Review Summary: The Generation of Danger is a natural evolution, albeit not without growing pains.
The Generation of Danger is a natural evolution, albeit not without growing pains.
The weak points of Tallah's debut are consciously dealt with. The errant bits of hero worship are sanded off. Matriphagy's default of ending songs with glacial breakdowns is acknowledged, and occasionally playfully addressed in songwriting via caricature ("Shaken (Not Stirred)") or fake-out ("Stomping Grounds"). New augmentations include a more pronounced use of low register tritones in riffs, along with the brilliant texturing courtesy of a dedicated electronics member. Don't forget the established possessed vocals and drumming, and the result is a distilled stylistic core that serves as a foundation to experiment from if desired. The drum and synth interlude in "The Impressionist" is the best moment on the record. The gossamer clean vocal bridge in "Shaken (Not Stirred)" shines a ray of sun at just the right time.
The various alterations end up introducing some snags. The guitars lose a lot of their bite and presence, possibly to make room for the increased electronics presence in the mix. Cranking the album masks this to a degree, but it's a little strange how toothless the guitars are when listened to at a volume where you can comfortably hold a conversation. Tallah also seems aware of the need to be catchy, and at times this overthinking makes it into the music. Some of the trope'y melodic choruses come out of nowhere ("How Long?"), some don't land ("The Impressionist"), some manage to get both aspects wrong ("Dicker's Done"). A number of the riffs feel like they're emulating the established style and hoping to pass as memorable. "Telescope" is the most grating example of this, pasting a bunch of wannabe earworms together to medium success. The faux-rap dropping the album's title in the lyrics feels extremely forced, but the alternate chorus that relieves it in the second half of the song gets it right.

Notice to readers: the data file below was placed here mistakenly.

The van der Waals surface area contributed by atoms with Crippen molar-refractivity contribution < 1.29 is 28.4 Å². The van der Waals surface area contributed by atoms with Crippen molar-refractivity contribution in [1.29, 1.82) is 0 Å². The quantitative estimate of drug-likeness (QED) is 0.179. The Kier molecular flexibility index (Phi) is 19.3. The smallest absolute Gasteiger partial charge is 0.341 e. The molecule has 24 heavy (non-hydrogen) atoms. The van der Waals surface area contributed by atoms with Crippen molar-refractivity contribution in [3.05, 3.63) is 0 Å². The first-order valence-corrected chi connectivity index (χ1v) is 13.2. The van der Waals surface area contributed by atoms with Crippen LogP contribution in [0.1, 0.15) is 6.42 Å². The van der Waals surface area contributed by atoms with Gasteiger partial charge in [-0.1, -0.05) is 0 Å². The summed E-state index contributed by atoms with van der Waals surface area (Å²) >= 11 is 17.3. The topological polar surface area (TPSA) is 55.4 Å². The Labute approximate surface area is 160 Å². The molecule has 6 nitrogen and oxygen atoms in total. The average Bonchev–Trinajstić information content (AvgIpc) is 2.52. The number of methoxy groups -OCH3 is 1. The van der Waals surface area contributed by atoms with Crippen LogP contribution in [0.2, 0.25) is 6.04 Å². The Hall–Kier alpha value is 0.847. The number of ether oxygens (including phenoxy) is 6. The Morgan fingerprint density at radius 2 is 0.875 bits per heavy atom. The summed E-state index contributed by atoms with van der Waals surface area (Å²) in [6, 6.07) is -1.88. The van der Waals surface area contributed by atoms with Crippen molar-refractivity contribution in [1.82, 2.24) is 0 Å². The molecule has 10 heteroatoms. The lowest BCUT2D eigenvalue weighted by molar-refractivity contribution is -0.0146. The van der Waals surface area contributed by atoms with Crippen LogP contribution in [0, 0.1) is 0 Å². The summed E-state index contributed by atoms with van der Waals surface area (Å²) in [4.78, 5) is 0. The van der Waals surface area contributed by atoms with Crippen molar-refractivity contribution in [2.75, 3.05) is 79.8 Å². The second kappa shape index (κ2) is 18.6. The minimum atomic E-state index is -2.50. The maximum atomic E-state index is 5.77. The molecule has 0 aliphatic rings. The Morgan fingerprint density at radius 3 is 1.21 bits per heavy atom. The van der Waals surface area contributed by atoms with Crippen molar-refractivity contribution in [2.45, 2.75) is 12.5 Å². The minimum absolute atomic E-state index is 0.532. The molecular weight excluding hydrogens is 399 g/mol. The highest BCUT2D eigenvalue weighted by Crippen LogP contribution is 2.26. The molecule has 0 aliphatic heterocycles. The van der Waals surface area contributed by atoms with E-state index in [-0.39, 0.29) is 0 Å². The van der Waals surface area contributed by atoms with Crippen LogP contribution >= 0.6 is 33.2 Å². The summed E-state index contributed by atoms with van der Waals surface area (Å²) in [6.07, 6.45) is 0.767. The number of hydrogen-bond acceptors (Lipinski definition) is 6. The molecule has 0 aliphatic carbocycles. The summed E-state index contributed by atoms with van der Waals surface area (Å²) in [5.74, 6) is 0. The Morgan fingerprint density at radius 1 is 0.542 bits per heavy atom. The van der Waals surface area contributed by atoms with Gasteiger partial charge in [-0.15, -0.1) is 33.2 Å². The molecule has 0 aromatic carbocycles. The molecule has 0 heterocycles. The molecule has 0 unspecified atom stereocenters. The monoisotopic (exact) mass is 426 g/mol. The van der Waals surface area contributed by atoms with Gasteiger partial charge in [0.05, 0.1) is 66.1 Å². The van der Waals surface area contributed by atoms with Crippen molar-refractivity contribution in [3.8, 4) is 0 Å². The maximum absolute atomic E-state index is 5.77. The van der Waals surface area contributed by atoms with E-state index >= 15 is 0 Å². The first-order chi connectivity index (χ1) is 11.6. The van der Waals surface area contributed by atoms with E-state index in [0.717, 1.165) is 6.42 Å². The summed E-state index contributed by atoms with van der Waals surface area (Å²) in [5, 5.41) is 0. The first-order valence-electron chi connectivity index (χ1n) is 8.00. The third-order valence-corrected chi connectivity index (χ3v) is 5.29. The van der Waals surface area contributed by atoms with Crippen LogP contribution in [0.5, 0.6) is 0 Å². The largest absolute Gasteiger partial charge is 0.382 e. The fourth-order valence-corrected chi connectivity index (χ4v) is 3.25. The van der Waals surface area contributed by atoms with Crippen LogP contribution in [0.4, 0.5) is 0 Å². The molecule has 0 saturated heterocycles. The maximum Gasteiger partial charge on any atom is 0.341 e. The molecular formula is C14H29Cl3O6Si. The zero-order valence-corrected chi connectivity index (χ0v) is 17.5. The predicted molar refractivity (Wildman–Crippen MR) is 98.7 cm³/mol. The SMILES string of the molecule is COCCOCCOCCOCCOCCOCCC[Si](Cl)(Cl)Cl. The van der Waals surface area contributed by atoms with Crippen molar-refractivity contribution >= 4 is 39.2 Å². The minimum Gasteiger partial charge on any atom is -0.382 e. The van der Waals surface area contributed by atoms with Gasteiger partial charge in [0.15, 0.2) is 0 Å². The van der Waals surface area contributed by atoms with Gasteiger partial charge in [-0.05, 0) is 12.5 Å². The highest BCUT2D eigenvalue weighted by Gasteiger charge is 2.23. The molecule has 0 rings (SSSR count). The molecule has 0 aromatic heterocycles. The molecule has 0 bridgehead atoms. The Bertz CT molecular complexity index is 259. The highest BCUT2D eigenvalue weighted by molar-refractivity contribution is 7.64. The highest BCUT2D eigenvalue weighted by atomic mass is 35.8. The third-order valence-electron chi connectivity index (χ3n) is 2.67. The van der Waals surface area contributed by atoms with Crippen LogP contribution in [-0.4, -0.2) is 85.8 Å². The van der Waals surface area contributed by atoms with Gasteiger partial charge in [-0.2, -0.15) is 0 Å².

As a result, the album's best tracks are "Of Nothing" and "Wendrid", two mid-tracklist weirdos that largely forego any sort of expectations. Loads of noise, pretty much no structure, a brief brush with a grunge era MTV Unplugged performance. They're the bird's eye view of the album, showing exactly what worked. Calling The Generation of Danger a sophomore slump would be unfair to the band, as while it lacks the debut's effervescence it makes up for it in stylistic development. Given the fact there are no obvious Korn/Linkin Park moments on here, there's a good chance that album number three will shake the occasional wooden feel. Thing is, you probably need to turn your brain off to accomplish that.